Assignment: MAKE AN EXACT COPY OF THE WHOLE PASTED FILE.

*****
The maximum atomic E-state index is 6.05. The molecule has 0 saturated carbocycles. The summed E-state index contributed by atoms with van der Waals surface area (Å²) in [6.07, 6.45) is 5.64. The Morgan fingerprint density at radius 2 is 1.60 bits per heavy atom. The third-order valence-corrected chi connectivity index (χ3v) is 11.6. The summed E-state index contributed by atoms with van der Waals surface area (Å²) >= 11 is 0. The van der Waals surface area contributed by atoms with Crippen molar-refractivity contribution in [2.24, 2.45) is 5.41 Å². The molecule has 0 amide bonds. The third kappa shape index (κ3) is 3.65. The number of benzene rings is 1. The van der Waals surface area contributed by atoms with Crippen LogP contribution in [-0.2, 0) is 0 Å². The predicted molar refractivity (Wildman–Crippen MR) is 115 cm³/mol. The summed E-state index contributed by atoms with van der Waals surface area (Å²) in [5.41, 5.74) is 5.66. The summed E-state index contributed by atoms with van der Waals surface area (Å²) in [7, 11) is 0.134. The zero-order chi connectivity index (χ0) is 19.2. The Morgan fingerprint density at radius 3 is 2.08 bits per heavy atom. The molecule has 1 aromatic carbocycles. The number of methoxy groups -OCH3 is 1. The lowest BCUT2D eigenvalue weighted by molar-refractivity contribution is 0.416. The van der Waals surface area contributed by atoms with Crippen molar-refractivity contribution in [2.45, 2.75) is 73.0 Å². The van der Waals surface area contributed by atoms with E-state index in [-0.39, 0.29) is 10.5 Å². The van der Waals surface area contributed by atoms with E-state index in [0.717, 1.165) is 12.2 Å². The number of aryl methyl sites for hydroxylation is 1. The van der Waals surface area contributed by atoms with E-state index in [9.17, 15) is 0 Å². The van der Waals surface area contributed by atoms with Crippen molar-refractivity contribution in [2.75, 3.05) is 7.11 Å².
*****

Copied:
The maximum atomic E-state index is 6.05. The molecule has 0 saturated carbocycles. The summed E-state index contributed by atoms with van der Waals surface area (Å²) in [6.07, 6.45) is 5.64. The Morgan fingerprint density at radius 2 is 1.60 bits per heavy atom. The third-order valence-corrected chi connectivity index (χ3v) is 11.6. The summed E-state index contributed by atoms with van der Waals surface area (Å²) >= 11 is 0. The van der Waals surface area contributed by atoms with Crippen molar-refractivity contribution in [2.24, 2.45) is 5.41 Å². The molecule has 0 amide bonds. The third kappa shape index (κ3) is 3.65. The number of benzene rings is 1. The van der Waals surface area contributed by atoms with Crippen LogP contribution in [-0.2, 0) is 0 Å². The predicted molar refractivity (Wildman–Crippen MR) is 115 cm³/mol. The summed E-state index contributed by atoms with van der Waals surface area (Å²) in [5.41, 5.74) is 5.66. The summed E-state index contributed by atoms with van der Waals surface area (Å²) in [7, 11) is 0.134. The zero-order chi connectivity index (χ0) is 19.2. The Morgan fingerprint density at radius 3 is 2.08 bits per heavy atom. The molecule has 1 aromatic carbocycles. The number of methoxy groups -OCH3 is 1. The lowest BCUT2D eigenvalue weighted by molar-refractivity contribution is 0.416. The van der Waals surface area contributed by atoms with Crippen molar-refractivity contribution in [2.45, 2.75) is 73.0 Å². The van der Waals surface area contributed by atoms with E-state index in [-0.39, 0.29) is 10.5 Å². The van der Waals surface area contributed by atoms with E-state index in [0.717, 1.165) is 12.2 Å². The number of aryl methyl sites for hydroxylation is 1. The van der Waals surface area contributed by atoms with E-state index in [9.17, 15) is 0 Å². The van der Waals surface area contributed by atoms with Crippen molar-refractivity contribution in [2.75, 3.05) is 7.11 Å².